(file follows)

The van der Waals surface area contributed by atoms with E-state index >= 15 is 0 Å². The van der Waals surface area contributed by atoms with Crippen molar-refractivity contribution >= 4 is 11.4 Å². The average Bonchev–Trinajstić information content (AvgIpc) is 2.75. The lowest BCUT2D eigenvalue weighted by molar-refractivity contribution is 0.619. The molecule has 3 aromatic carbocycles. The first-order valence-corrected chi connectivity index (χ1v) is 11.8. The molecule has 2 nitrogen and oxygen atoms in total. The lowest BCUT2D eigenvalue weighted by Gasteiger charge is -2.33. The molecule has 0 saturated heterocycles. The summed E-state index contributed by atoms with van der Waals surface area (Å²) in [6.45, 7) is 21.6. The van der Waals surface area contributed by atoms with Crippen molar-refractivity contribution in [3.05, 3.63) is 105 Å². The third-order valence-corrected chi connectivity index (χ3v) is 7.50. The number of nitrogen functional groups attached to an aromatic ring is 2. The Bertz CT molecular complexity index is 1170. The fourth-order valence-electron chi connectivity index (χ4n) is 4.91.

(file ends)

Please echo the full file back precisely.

The van der Waals surface area contributed by atoms with E-state index >= 15 is 0 Å². The van der Waals surface area contributed by atoms with Crippen molar-refractivity contribution >= 4 is 11.4 Å². The average Bonchev–Trinajstić information content (AvgIpc) is 2.75. The lowest BCUT2D eigenvalue weighted by molar-refractivity contribution is 0.619. The molecule has 3 aromatic carbocycles. The first-order valence-corrected chi connectivity index (χ1v) is 11.8. The molecule has 2 nitrogen and oxygen atoms in total. The lowest BCUT2D eigenvalue weighted by Gasteiger charge is -2.33. The molecule has 0 saturated heterocycles. The summed E-state index contributed by atoms with van der Waals surface area (Å²) in [6.45, 7) is 21.6. The van der Waals surface area contributed by atoms with Crippen molar-refractivity contribution in [3.05, 3.63) is 105 Å². The third-order valence-corrected chi connectivity index (χ3v) is 7.50. The number of nitrogen functional groups attached to an aromatic ring is 2. The Bertz CT molecular complexity index is 1170. The fourth-order valence-electron chi connectivity index (χ4n) is 4.91.